Health Insurance for New Dummy Grads

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🍎 I just graduated from college and got my first job as a SWE. I had very little idea of how health insurance worked. But I read a lot of documents, spent nights in the library burning the midnight oil, and made a quick tl;dr medium post.

🚑 Every time you get paid, you chip in a little bit to the cost of having a country, you know, taxes. But you can reduce how much you have to chip in. Read on for learning how you can save on taxes and pay your medical bills.

🏛 In the hallowed halls of Congress, the HSA bill was born to help people save taxes and help with medical costs. HSA allows you to put money aside from your paycheck to cover health care expenses and avoid paying federal (and state) income taxes on that money. Think of the HSA as a steel jar with your money which Uncle Sam’s pet Eagle can’t get into. You should always max out your HSA, cause even if you don’t end up using all the money this year, the money you put in your HSA is yours to keep. Leave your job, move to a different country, join the circus, whatever, its yours, forever. HSA funds can be used towards dental and vision expenses too. But since its pre tax money, you should probably keep all your HSA money for medical costs.

🏥 Why should you use HSA?

Money going into your HSA directly from your pay, doesn’t get taxed. Its a black box that the government can’t touch. You can then use the dollars in your HSA box to pay for your qualifying health care expenses. Your HSA belongs to a very special person, you. Not tied to your job. Any money going into it, is yours to keep. The idea is, you’re for sure going to have some medical costs in life(if not now). HSA lets you save up for health care costs in the future, while saving you money on taxes now. At the end of the year, you are going to pay the same amount for health care, no matter how you pay for it. But paying from HSA, means you will not be paying taxes on those dollars.

🚑 What are the limitations of HSA?

The first limitation of HSA, the money in your HSA can only be taken out for qualified health care expenses. Otherwise you will pay taxes on it and pay a 20% penalty to boot (unless you pull out the cash when you’re 65, disabled, or …dead). Good news is that you can use HSA on care that most health professionals would consider necessary. Some things that aren’t covered in HSA:

  • Vitamins
  • OTC meds (unless you get a prescription)
  • Cosmetic surgery
  • (you should know this) spa retreat and sky diving

(Check out the actual long list before you decide to pull money out for medical expenses though.)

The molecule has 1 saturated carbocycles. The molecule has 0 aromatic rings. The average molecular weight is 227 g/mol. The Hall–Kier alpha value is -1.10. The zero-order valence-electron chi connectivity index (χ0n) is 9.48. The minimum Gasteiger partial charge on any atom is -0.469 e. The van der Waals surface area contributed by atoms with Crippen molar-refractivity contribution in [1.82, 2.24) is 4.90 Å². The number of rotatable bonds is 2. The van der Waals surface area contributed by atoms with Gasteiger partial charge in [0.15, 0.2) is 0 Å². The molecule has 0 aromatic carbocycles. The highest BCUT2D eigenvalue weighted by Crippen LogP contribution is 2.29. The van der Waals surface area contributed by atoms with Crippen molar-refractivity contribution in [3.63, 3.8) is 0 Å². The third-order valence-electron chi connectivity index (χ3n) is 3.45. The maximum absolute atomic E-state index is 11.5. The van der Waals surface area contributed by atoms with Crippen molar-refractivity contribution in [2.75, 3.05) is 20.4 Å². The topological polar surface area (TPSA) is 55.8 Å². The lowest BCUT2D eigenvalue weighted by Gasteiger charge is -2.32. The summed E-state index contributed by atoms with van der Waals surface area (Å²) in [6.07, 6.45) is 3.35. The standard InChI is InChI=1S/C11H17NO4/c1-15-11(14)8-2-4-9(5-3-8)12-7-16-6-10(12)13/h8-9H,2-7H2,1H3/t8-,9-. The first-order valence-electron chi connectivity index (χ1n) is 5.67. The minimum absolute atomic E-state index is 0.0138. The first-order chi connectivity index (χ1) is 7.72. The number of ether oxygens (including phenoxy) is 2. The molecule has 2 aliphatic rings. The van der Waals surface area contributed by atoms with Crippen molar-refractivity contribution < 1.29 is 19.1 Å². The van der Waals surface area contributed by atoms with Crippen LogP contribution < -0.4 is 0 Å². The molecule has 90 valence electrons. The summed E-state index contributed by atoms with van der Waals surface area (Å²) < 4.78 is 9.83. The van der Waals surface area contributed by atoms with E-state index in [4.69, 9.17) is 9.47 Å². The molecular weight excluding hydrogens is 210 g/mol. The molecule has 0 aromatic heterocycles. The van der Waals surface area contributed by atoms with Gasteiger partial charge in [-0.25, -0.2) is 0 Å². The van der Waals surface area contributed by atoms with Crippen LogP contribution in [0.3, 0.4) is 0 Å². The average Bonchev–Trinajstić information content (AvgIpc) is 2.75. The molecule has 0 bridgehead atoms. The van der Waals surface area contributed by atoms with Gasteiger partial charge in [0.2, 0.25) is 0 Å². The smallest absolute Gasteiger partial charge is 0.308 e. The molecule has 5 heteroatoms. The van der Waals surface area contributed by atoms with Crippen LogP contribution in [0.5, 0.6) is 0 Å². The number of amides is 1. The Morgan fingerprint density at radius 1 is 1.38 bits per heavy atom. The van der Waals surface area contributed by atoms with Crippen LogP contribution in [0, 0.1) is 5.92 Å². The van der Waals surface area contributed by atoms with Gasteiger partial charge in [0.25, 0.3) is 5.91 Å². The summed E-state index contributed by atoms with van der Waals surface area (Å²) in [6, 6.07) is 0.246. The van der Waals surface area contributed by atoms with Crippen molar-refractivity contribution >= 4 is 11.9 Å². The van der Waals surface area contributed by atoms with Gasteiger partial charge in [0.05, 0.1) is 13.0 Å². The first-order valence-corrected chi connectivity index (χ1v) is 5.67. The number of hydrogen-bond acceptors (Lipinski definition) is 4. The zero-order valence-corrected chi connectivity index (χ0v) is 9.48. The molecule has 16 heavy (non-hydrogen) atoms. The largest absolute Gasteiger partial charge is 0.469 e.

Another limitation is that an individual can only deposit $3550 into their HSA in a given year. (This is written in 2020). If you’re 55 or older, you get to deposit another $1000(yaay!) ALL the money you put in there is going to count to that $3500 limit. So if your company graciously gives some money as part of your insurance plan to add to HSA, it is going to reduce how much you have to contribute in that year.

🏥 Why use HSA and save for future?

Biggest benefit like I said before, you will save money on taxes (not just right now, but later on as well). If you can afford to, pay your bills yourself and let the tax-free savings build up. You can actually use the money in your HSA and invest in mutual funds and other assets; AND those investment earnings are not taxed. 😁 😁 😁

If you save your receipts now, you can reimburse yourself for old expenses anytime. Example: you want to buy a boat in 2028, you can reimburse yourself for all the dental work you had gotten done in 2023. Smooth Sail.

🏥 You can use another account LFSA (Limited Flexible Spending Account) for your medical bills. In the same hallowed halls of Congress, another bill was made to help you save taxes on dental and vision care, and medical costs after you’ve paid your deductible. How? Money going into your LFSA doesn’t get taxed. Its kinda like the HSA, but of course, it is a little different. In HSA you can only use the money once you have deposited, or had it deduced from your paycheck;

🚑 Let’s say you commit to save $1000 in your LFSA over the year. From Jan 1 of that year, you can use the full $1000 for your vision and dental. FSA even offers a debit card, making it easier to pay. Once you have paid your deducible, you can use this money on medical expenses too. It doesn’t cover certain things, like if you decide to have bleached white teeth, the money isn’t coming from your LFSA. The Limited Flexible Spending Account has (the first word suggests) Limitations. You can only contribute up to $2750/year to LFSA. If you have money rolled in from previous years, it is contributed to your LFSA. It has three use it or loose it rules:

  • Once you set aside the money for LFSA, you generally can’t change your mind later.
  • It is tied to your job, i.e. if you go to work somewhere else, you lose any money you haven’t spent.
  • You need to spend all but $500 by December 31, or else you will lose it. Anything more than this amount, doesn’t get rolled over into the following years account.

🍏 Bottom line: It is a great way for saving on taxes, as long as you’re sure you need to spend the money anyway. Because of this, many people only use this after they have maxed out their savings of the HSA.

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